As far as the "hate" part goes, this tree is a lot of work. I would not recommend this tree is you are not active in your garden. In the Phoenix area it drops its leaves from early Dec through Feb. The fine blades from the leaf separate from the "stick" and you end up with both little micro sticks and fine blades of green. This will challenge any pool owner if one is nearby.

In the summer it then blooms puffy yellow flowers. This is followed by an amazing amount of beans. The mesquite flowers separate and the yellow can stain decking if you let it linger and get wet. The beans are pretty easy clean up but the quantity is staggering. It also gets tough is they fall down into agave, aloe, or any other similarly shaped and prickly plant below. Each year I harvest (pick up) seven full landscape garbage bags of beans. On the bright side I guess in bad times I could always live off of the Mesquite flower :)

Another consideration is that you must consider the old saying about Mesquite roots. "More of the Mesquite is under the ground than above." While I am not sure if this is true not, I have found baseball bat sized roots over 25' from the base.

My last comment is the thorns. I understand you can get a hybrid without them but mine has them - if you can get the hybrid. The thorns on mine are so strong and tough that they will go right into and through a work boot. They get me every time I try and trim the tree and I now consider my it my blood offering to the tree each time I try and tame it. The tree always wins!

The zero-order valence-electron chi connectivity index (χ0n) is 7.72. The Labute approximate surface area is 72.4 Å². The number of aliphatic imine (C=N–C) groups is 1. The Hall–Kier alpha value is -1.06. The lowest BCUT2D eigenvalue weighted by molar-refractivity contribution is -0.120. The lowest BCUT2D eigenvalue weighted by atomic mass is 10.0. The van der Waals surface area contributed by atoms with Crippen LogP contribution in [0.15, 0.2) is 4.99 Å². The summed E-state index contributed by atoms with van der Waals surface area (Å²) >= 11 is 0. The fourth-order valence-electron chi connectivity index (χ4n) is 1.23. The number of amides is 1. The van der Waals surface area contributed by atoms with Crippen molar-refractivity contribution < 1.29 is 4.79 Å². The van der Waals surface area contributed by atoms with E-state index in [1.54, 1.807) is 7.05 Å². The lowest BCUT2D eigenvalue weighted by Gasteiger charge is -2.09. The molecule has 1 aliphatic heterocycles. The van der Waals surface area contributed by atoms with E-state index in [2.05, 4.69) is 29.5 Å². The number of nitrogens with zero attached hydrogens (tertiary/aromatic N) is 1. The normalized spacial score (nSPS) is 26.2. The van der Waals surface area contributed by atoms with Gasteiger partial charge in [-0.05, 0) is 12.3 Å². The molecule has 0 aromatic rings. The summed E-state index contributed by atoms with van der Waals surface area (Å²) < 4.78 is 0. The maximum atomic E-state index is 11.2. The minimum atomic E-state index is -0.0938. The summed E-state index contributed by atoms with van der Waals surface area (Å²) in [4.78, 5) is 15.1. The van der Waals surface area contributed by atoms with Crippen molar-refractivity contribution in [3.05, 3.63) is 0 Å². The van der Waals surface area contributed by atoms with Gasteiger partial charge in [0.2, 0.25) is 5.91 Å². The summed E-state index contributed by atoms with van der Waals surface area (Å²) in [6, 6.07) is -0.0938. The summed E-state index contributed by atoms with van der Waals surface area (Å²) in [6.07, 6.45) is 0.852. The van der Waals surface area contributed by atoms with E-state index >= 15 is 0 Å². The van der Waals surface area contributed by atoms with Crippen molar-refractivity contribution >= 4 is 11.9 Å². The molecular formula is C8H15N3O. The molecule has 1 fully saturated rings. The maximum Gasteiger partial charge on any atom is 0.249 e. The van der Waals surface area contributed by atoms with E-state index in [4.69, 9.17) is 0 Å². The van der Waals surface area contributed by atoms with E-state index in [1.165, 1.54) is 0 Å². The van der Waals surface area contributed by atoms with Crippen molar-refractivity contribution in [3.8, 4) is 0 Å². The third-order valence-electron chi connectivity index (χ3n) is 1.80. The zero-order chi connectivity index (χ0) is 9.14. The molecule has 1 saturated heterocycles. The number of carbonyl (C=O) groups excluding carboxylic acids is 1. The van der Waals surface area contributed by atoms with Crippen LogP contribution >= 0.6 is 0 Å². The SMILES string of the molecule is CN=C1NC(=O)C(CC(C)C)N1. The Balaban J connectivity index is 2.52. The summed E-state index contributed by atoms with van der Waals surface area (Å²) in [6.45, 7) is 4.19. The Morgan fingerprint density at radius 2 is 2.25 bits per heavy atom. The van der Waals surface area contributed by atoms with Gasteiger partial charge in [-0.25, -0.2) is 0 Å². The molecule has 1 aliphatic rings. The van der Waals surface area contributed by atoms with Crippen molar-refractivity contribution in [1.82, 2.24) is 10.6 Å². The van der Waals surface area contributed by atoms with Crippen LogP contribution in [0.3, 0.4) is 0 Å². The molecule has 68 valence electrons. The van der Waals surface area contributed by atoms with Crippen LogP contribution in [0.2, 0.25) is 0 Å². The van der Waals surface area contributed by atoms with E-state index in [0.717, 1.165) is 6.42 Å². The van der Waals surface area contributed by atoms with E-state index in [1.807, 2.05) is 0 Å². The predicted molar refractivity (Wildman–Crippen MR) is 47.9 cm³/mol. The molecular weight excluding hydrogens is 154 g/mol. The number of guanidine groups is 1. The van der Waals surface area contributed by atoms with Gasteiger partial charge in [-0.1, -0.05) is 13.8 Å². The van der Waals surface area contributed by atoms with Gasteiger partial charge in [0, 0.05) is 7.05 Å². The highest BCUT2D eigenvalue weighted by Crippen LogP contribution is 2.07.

.

Positive Judy81350 On Jul 2, 2005, Judy81350 from Queen Creek, AZ (Zone 9a) wrote:

These beauties are fast growing and very easy to shape. I have the thornless variety of Chilean Mesquite. I am going to attempt to take some cuttings and see how it goes. I water them once a week and they are thriving on that. Nice and green.

Neutral Xenomorf On Nov 23, 2004, Xenomorf from Valley of the Sun, AZ (Zone 9b) wrote:

It has thorns, but there's a thornless version that's cultivated.
Also can be grown from seeds.

Regional...

This plant has been said to grow in the following regions:

Desert Hills, Arizona
Drexel-alvernon, Arizona
Gilbert, Arizona
Green Valley, Arizona
Maricopa, Arizona
Mesa, Arizona
Phoenix, Arizona
Queen Creek, Arizona
Tucson, Arizona
Fallbrook, California
Henderson, Nevada
Las Vegas, Nevada
Corpus Christi, Texas